UCI defends mechanical doping testing procedure

Governing body hits back at claims the device can only detect rudimentary motors

The UCI has responded to accusations that its tablet device struggles to detect the latest forms of mechanical doping and may throw up false positives by claiming the simple technique of magnetic resistance scanning using a tablet device has "proved to be highly effective both in tests and in actual use".

The UCI claimed that "all stakeholders in cycling have a common interest to demonstrate that cheating has no place in our sport", and provided an email address for anyone to supply information about possible mechanical doping.

The effectiveness of the UCI's tablet device has been doubted by another investigation from the French Stade 2 television show, with help from German television channel ARD and Italian journalist Marco Bonarrigo who writes for the Corriere della Sera newspaper.

The team of journalists managed to procure one of the UCI tablet devices and had it x-rayed and studied by the Fraunhofer Institute for Non-destructive Testing in Saarbrucken, Germany. Testing indicated a number of false positives for rudimentary motors hidden in the downtube and apparently failed to discover the more advanced electro-magnetic motors hidden in wheels.

Stade 2 also revealed that the UCI's tablet application was created by a tiny start-up company based in Britain, called Endoscope-i, which was created on the back of an iPhone app that works as an endoscope.

A political issue

The suspicions of mechanical doping have become a political issue because of the UCI presidential elections scheduled for September 21 at this year's World Championships. French candidate David Lappartient, who has been the UCI vice-president alongside Brian Cookson for the last four years, was interviewed for Sunday's Stade 2 show and called for multiple techniques such as x-rays and heat guns and the dismantling of bikes to be used alongside the tablet device to search for hidden mechanical doping.

The UCI responded to the latest accusations by pointing out that Cookson introduced the rules against what is officially called 'technological fraud' during his first term as president.

The rules and lengthy bans came into force a few months before a hidden motor was discovered in the bike of Belgian rider Femke Van Den Driessche at the 2016 cyclo-cross World Championships. More recently, a similar hidden motor was discovered in the bike of an Italian veteran racer competing in an age-related race in Brescia. However, there have been several reports that far more sophisticated electro-magnetic wheels have been used in the professional peloton. Stade 2 accused the UCI of being unable to detect the so-called 'magic wheels'.

In its statement the UCI did not specifically respond to questions about the failure of the tablet device to find the electro-magnetic wheels, claiming it has "analysed many alternative forms of detection" to "ensure a varied testing protocol".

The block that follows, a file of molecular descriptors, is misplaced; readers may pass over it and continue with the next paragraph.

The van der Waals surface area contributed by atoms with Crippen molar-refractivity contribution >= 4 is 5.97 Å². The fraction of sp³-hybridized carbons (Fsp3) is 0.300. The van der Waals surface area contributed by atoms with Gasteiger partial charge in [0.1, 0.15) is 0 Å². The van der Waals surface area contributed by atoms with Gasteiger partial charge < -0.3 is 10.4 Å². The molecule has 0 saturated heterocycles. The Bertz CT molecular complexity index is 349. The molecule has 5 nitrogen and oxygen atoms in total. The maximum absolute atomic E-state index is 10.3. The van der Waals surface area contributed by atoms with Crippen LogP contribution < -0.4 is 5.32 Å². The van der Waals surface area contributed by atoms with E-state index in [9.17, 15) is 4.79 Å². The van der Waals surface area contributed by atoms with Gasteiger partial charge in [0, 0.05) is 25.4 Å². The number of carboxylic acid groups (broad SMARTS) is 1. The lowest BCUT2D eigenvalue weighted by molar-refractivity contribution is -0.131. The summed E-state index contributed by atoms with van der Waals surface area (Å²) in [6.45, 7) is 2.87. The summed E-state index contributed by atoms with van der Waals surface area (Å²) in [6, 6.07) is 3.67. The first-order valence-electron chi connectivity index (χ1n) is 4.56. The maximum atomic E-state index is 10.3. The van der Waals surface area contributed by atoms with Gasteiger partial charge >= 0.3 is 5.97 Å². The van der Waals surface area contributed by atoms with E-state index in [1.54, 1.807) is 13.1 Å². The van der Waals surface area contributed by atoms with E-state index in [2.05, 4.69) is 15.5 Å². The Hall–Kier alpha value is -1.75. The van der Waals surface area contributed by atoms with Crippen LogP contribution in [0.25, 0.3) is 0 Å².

Responding to Stade 2

The UCI suggested that "people using our device in Sunday's Stade 2 report had had no training". That is true because the UCI has always refused to allow anyone to study the tablet device in detail. A simple demonstration was held in the spring of 2016 but the UCI has always been defensive of its technology and techniques and rebuffed questioning.

An independent report by the US-based Microbac laboratory highlighted that the positioning of the tablet device when searching for mechanical doping was vital, with an optimum distance of 10mm from the frame. Stade 2's tests showed that the there was a reaction from the tablet when passing over metallic parts of the bike, with closer and longer scans needed to provide a clear indication of a hidden motor. However, their documentary showed footage of UCI checks being carried out at races where the scanner was being moved rapidly and the checks completed in just a few seconds.

The UCI has always defended the use of the tablet device due to its ease and speed of use at races.

"Our training always emphasises that the scanner is for initial controls and that bikes must be dismantled should any suspicion of the presence of a motor or any other hidden device be indicated," the UCI press release states.

"The UCI has of course analysed many alternative forms of detection, and indeed continues to make use of alternative methods in combination with magnetic resistance scanners to ensure a varied testing protocol. However, all alternative forms are not suitable to be the main or exclusive form of detection.

"Thermal imaging has been used on a number of occasions and can be useful, but is limited as it would only detect a motor when in use, or shortly after use when a motor is warm. We also occasionally use X-ray, but this is relatively slow, requires a great deal of space to ensure public safety, and is subject to widely varying legislation from country to country.

"We continue to work with our partners to ensure we keep up to date with developments in this area and are grateful to the many people and organisations who have helped us develop a highly effective suite of controls and the associated rules and sanctions for potential infringements.

"We remain committed to this work and welcome all input and suggestions as to how this can be developed further. All stakeholders in cycling have a common interest to demonstrate that cheating has no place in our sport. If anyone believes they have information that we should be aware of, we ask them to please contact us at materiel@uci.ch."

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